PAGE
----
You know something has caught on in health IT when healthcare CIOs start talking about it. And when vendors are willing to shell out big bucks to hear hospital-based IT administrators share their opinions on it. By that measure, mobile access to hospital networks is very much a mainstream idea now.
I come to this conclusion after sitting in on a Compuware focus group with a baker’s dozen of CIOs at last week’s College of Healthcare Information Management Executives (CHIME) Fall CIO Forum.
Compuware executives convened the panel to help them make R&D investment decisions in healthcare, based on three areas of discussion: how CIOs are addressing the mobile user experience; what poor user experience costs health systems in terms of lost productivity and low adoption rates; and what CIOs consider important elements of user “dashboards” on both fixed and mobile devices.
This was just the second year CHIME allowed media to observe the previously off-limits focus groups, and not all vendors consented. Journalists like myself were bound by strict rules. We could report on the general concepts discussed, but specifics about technology and the CIOs’ opinions were strictly off the record. Nor were we allowed to identify or directly quote individual participants unless they were willing to talk one-on-one after the session.
The idea is that vendors spend a lot of money for 90-minute blocks of time with health IT leaders so they can have frank discussions about strategic concepts, many of which are still be considered confidential. Having reporters around kind of defeats that purpose, unless we’re given a gag order in advance. (If you want something to be off the record, tell me up front. Otherwise, it’s fair game.)
So, what did I find? CIOs are having a lot of growing pains with mobility. No surprise there. Unlike pretty much every other form of technology in a hospital, lots of mobile devices network administrators are being asked to support actually belong to the users. Employees and medical staff are bringing in their own smartphones and tablets, then demanding on-the-go access to institutional systems.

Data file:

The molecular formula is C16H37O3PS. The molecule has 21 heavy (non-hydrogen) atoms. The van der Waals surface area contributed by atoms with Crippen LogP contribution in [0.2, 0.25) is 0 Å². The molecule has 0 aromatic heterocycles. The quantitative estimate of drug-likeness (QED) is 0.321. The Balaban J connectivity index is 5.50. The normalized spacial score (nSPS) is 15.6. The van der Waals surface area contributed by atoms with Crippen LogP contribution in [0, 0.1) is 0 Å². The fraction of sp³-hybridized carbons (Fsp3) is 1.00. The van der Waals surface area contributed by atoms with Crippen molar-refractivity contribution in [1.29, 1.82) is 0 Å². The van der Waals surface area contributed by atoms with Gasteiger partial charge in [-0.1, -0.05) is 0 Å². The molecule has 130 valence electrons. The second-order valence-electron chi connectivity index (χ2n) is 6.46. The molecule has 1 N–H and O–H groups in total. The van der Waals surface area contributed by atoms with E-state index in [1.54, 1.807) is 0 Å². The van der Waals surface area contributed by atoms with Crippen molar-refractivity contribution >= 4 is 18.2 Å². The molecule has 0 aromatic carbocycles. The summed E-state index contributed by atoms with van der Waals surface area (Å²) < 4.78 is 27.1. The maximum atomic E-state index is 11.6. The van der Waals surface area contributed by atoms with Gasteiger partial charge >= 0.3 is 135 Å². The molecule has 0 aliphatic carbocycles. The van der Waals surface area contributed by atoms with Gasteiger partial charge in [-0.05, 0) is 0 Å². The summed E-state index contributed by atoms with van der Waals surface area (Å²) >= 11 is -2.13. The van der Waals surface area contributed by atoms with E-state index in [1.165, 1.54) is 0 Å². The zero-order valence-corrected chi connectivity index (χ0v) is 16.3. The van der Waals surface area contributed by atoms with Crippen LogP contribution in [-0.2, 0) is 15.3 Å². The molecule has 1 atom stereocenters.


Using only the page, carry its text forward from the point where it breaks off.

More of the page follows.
As the Compuware discussion noted, clinicians expect a “Google experience” out of EHRs, meaning a fast response. But network capacity, particularly of the wireless variety, is being stretched, lessening the user experience. This leads to reduced clinician productivity, lower satisfaction and, ultimately, resistance to EHR adoption and lower “meaningful use” bonus payments.
“We’re hearing that there’s a gap in service because [smartphones and tablets] are personal devices,” Michael Wilson, senior IT director for clinical services at Compuware, told me at the end of the session. And Detroit-based Compuware is sharpening its healthcare focus around application performance, or what the company calls “end-user experience management.”
The general consensus in the focus group was that mobile devices don’t quite deliver the optimal user experience. For example, physicians are often inconvenienced by the iTunes App store. Last month, millions of iPhone and iPad owners had to reinstall all of their apps after downloading the new Apple iOS version 5. In healthcare settings, guess who all the docs turned to for tech support?
(The desire among CIOs to get a better handle on app management has been driving the nascent trend of private healthcare app stores.)
Some CIOs also complained that health IT vendors might be working a bit too hard to produce software in native mobile format that they neglect security. With tighter HIPAA restrictions and increased penalties for breaches since the HITECH Act in 2009, this could be a fatal flaw. But it’s vital information for companies to have as they walk the delicate line between security and usability. Those who strike the right balance will be richly rewarded.
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